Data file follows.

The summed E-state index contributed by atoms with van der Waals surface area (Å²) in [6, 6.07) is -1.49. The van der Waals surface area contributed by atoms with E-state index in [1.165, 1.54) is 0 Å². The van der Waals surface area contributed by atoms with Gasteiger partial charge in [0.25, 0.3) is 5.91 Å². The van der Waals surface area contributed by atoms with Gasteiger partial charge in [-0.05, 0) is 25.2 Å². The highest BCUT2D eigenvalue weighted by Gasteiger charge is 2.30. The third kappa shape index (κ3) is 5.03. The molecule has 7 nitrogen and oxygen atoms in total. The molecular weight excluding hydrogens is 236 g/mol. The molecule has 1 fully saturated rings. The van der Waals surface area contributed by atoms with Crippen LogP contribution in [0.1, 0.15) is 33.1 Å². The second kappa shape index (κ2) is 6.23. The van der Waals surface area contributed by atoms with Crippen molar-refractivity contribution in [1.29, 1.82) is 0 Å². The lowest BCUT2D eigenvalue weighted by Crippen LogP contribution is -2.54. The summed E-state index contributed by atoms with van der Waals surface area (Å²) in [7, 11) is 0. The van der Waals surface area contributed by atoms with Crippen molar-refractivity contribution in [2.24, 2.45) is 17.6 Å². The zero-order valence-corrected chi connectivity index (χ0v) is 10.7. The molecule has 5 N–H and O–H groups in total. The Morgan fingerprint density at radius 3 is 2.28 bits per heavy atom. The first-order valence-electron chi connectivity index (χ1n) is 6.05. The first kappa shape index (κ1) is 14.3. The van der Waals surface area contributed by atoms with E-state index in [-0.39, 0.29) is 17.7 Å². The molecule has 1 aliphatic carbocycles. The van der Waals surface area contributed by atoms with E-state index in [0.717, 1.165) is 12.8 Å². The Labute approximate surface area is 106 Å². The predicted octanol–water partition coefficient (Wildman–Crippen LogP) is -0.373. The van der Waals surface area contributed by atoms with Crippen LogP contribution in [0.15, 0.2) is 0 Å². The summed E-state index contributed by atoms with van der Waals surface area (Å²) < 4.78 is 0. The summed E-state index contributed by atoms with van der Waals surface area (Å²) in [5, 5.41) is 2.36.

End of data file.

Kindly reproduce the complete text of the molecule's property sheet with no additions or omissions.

The summed E-state index contributed by atoms with van der Waals surface area (Å²) in [6, 6.07) is -1.49. The van der Waals surface area contributed by atoms with E-state index in [1.165, 1.54) is 0 Å². The van der Waals surface area contributed by atoms with Gasteiger partial charge in [0.25, 0.3) is 5.91 Å². The van der Waals surface area contributed by atoms with Gasteiger partial charge in [-0.05, 0) is 25.2 Å². The highest BCUT2D eigenvalue weighted by Gasteiger charge is 2.30. The third kappa shape index (κ3) is 5.03. The molecule has 7 nitrogen and oxygen atoms in total. The molecular weight excluding hydrogens is 236 g/mol. The molecule has 1 fully saturated rings. The van der Waals surface area contributed by atoms with Crippen LogP contribution in [0.1, 0.15) is 33.1 Å². The second kappa shape index (κ2) is 6.23. The van der Waals surface area contributed by atoms with Crippen molar-refractivity contribution in [1.29, 1.82) is 0 Å². The lowest BCUT2D eigenvalue weighted by Crippen LogP contribution is -2.54. The summed E-state index contributed by atoms with van der Waals surface area (Å²) in [7, 11) is 0. The van der Waals surface area contributed by atoms with Crippen molar-refractivity contribution in [2.24, 2.45) is 17.6 Å². The zero-order valence-corrected chi connectivity index (χ0v) is 10.7. The molecule has 5 N–H and O–H groups in total. The Morgan fingerprint density at radius 3 is 2.28 bits per heavy atom. The first-order valence-electron chi connectivity index (χ1n) is 6.05. The first kappa shape index (κ1) is 14.3. The van der Waals surface area contributed by atoms with E-state index in [-0.39, 0.29) is 17.7 Å². The molecule has 1 aliphatic carbocycles. The van der Waals surface area contributed by atoms with E-state index in [0.717, 1.165) is 12.8 Å². The Labute approximate surface area is 106 Å². The predicted octanol–water partition coefficient (Wildman–Crippen LogP) is -0.373. The van der Waals surface area contributed by atoms with Crippen LogP contribution in [0.15, 0.2) is 0 Å². The summed E-state index contributed by atoms with van der Waals surface area (Å²) < 4.78 is 0. The summed E-state index contributed by atoms with van der Waals surface area (Å²) in [5, 5.41) is 2.36.